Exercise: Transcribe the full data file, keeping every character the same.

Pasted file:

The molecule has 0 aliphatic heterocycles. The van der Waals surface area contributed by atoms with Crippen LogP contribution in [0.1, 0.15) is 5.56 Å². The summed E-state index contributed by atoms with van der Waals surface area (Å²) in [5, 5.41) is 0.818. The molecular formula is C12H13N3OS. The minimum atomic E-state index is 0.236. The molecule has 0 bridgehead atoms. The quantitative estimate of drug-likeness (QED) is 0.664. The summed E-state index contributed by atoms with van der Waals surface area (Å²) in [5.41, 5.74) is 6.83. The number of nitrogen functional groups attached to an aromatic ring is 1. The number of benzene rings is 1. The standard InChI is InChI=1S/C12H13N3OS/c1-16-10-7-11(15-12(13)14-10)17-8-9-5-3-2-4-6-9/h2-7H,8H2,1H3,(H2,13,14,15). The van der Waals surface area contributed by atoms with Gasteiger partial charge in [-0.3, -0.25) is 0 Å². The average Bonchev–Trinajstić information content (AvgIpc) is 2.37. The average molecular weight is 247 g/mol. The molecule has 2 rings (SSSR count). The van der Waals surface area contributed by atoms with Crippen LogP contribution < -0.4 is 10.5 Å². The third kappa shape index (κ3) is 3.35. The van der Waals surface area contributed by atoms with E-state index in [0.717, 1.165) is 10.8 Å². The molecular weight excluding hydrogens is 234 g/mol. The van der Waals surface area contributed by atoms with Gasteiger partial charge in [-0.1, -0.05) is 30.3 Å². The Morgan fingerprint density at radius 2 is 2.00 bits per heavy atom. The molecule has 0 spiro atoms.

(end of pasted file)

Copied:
The molecule has 0 aliphatic heterocycles. The van der Waals surface area contributed by atoms with Crippen LogP contribution in [0.1, 0.15) is 5.56 Å². The summed E-state index contributed by atoms with van der Waals surface area (Å²) in [5, 5.41) is 0.818. The molecular formula is C12H13N3OS. The minimum atomic E-state index is 0.236. The molecule has 0 bridgehead atoms. The quantitative estimate of drug-likeness (QED) is 0.664. The summed E-state index contributed by atoms with van der Waals surface area (Å²) in [5.41, 5.74) is 6.83. The number of nitrogen functional groups attached to an aromatic ring is 1. The number of benzene rings is 1. The standard InChI is InChI=1S/C12H13N3OS/c1-16-10-7-11(15-12(13)14-10)17-8-9-5-3-2-4-6-9/h2-7H,8H2,1H3,(H2,13,14,15). The van der Waals surface area contributed by atoms with Gasteiger partial charge in [-0.3, -0.25) is 0 Å². The average Bonchev–Trinajstić information content (AvgIpc) is 2.37. The average molecular weight is 247 g/mol. The molecule has 2 rings (SSSR count). The van der Waals surface area contributed by atoms with Crippen LogP contribution < -0.4 is 10.5 Å². The third kappa shape index (κ3) is 3.35. The van der Waals surface area contributed by atoms with E-state index in [0.717, 1.165) is 10.8 Å². The molecular weight excluding hydrogens is 234 g/mol. The van der Waals surface area contributed by atoms with Gasteiger partial charge in [-0.1, -0.05) is 30.3 Å². The Morgan fingerprint density at radius 2 is 2.00 bits per heavy atom. The molecule has 0 spiro atoms.